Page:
May, 2013 back to Dec, 2009: (nothing)
Sometimes stories aren't news, and sometimes we don't write them.
For a recent story, I spent time in an H1N1 vaccination clinic in Ottawa. Prior to opening hour, the nurses' supervisor gave a pep talk “off the record.” (In this case, I can write that the meeting took place but not what was said. This sort of ethical agreement is important to journalists and their sources.)
I assure you: nothing damning happened. There was no talk of covered-up vaccine-related deaths and they didn't discuss plans to gain mind control over visitors by injecting surreptitious serums. It was mere procedure: a few tips to make nurses' jobs easier.
Why the secrecy? Because the media (and, by extension, citizens who listen) are deemed uppity: they assault the slightest mishap—an allergic reaction, for instance—at reality's expense.
Hot on the heels of Graph Newsmagazine, we green Carleton journalism students have launched two new sites in a class project: Hartwells and Ottawa Off-Centre. I am a part of the Hartwells team; our two sites are not competitive. Both websites are updated frequently on Tuesdays.
Hartwells is different from Graph News: while Graph News is run by students who aim to maintain it over the entirety of our two-year program, Hartwells will probably only last until the end of this semester. Its transience should by no means imply that it is not of the highest quality: already Hartwells showcases some fantastic journalism.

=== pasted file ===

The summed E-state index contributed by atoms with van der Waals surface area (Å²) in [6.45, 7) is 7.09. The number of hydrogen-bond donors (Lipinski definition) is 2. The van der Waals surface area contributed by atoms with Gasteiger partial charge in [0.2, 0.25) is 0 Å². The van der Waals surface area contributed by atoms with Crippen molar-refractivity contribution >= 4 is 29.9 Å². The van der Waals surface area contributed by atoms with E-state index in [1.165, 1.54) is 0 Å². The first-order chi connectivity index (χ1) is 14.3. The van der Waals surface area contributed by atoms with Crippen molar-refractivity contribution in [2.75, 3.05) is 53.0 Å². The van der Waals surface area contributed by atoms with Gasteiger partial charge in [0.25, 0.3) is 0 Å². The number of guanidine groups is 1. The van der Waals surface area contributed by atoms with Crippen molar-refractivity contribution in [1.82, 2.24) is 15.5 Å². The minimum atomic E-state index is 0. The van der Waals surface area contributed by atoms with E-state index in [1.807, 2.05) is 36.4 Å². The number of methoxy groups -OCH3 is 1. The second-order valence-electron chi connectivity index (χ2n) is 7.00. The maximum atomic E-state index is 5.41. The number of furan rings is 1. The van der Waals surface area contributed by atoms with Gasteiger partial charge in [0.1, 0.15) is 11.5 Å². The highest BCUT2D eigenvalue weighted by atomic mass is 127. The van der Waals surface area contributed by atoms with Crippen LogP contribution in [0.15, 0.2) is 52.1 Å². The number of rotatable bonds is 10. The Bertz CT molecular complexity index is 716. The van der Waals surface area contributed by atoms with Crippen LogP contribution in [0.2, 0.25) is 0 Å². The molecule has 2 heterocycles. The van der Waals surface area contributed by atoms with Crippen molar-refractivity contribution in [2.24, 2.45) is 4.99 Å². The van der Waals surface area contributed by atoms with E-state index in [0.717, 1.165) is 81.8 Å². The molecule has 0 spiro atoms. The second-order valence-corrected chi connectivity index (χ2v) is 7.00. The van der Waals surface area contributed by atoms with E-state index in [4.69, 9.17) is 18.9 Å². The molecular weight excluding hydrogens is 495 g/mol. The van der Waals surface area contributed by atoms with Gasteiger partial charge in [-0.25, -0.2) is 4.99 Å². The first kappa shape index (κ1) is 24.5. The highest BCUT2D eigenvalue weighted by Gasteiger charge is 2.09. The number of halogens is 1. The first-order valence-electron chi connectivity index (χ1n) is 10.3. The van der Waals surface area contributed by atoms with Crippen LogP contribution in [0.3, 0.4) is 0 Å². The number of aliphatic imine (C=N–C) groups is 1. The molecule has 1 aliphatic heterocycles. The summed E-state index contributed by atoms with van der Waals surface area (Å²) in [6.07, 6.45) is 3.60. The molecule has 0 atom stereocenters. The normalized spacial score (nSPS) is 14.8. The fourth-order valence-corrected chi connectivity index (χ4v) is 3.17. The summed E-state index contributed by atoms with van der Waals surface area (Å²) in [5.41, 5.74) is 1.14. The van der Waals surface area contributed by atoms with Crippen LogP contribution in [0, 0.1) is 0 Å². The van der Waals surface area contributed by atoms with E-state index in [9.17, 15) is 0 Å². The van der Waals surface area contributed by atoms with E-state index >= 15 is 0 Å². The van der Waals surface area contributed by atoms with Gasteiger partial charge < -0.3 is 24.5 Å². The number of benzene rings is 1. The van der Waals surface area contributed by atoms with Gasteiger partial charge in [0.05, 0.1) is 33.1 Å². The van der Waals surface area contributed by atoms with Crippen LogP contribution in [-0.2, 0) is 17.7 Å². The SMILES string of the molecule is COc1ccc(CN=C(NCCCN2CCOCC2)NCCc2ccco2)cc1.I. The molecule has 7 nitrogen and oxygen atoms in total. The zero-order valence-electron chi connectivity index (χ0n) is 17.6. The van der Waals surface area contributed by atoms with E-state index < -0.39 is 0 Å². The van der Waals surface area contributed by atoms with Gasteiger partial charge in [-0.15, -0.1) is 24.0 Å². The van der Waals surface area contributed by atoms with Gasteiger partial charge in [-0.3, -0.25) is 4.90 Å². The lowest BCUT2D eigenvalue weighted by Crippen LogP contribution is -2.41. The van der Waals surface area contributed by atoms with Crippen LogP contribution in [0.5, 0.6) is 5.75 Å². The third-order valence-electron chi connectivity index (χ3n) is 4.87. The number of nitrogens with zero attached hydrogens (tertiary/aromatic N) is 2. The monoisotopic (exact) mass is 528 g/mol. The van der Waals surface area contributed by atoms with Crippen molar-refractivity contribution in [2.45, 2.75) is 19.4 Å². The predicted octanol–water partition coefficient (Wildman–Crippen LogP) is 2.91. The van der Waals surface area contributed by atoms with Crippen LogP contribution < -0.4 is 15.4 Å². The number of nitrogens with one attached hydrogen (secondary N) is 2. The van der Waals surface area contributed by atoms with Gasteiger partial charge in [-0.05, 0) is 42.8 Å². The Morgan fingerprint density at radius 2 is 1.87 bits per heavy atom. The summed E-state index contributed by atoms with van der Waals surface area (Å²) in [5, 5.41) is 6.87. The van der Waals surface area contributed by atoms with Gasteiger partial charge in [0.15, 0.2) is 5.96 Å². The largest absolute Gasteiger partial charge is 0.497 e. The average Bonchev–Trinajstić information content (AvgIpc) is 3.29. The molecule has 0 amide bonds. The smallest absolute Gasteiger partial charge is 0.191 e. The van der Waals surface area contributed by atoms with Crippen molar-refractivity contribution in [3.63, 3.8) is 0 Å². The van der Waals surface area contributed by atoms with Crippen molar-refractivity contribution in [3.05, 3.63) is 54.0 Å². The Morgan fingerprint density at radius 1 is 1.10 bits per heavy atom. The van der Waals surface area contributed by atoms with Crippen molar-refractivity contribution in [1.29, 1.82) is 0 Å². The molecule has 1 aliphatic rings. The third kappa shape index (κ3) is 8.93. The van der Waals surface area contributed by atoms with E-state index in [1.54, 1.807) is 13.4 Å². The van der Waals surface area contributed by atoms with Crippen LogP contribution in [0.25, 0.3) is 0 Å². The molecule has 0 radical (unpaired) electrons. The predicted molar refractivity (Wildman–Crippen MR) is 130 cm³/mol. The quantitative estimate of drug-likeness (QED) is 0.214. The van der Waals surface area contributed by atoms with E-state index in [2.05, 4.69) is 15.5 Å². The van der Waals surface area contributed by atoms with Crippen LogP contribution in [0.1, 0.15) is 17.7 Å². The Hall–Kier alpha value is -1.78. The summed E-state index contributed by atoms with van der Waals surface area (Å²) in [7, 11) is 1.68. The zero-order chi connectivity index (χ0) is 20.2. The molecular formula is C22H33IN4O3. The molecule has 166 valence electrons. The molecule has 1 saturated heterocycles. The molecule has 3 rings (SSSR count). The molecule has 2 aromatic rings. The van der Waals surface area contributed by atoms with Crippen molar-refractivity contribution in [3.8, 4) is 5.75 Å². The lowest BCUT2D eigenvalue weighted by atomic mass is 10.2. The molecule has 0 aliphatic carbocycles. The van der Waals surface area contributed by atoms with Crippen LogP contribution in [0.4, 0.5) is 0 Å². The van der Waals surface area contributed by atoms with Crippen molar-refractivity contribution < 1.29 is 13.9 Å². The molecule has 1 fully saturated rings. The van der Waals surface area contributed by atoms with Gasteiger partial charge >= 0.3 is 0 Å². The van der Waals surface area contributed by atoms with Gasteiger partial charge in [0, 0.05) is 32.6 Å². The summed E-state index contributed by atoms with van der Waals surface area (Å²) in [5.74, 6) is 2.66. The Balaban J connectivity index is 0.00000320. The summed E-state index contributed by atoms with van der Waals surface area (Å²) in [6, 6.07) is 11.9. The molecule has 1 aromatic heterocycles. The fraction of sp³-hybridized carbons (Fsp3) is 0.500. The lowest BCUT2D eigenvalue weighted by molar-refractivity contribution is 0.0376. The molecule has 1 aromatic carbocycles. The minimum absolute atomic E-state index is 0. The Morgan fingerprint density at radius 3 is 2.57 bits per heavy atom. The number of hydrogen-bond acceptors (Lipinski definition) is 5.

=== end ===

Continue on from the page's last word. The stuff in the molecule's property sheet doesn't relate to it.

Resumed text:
As journalism students at Carleton, we have the enviable yet sometimes frustrating duty of tracking down sources in networks we barely comprehend, so that our stories can be better-informed and more lively.
The task is often rewarding: I have talked with fascinating people, both in person and on the telephone, whom I never would have imagined meeting were it not for my choice of Masters program. As sources teach me every day, Canada is replete with fascinating, enlightening, and endearing people.
Sometimes, though, journalism students hit a wall. By conducting interviews, we interfere in people's daily lives. Our interruptions are sometimes welcome, but many potential sources are dismayed that we are mere students: they would prefer to give their messages to journalists who will disseminate them in "a real publication."
Enter The Graph News Magazine. Our class of 19 students has decided to put some coursework online.
Oct, 2009 back to Jun, 2009: (nothing)
Late last year, I was meandering around the Upper West Side of Manhattan, absorbing my new neighbourhood. As on most beautiful weekends, a street was closed and festivities were afoot. Gravitating towards the action, I was pleased to witness elated racers conquering the New York City Marathon.
I had to smile and cheer at every runner trickling in. The finishing times were likely quite bad by the time I started watching, but these heroes had nonetheless managed to slay Goliath.
And I thought to myself, “that must feel amazing.”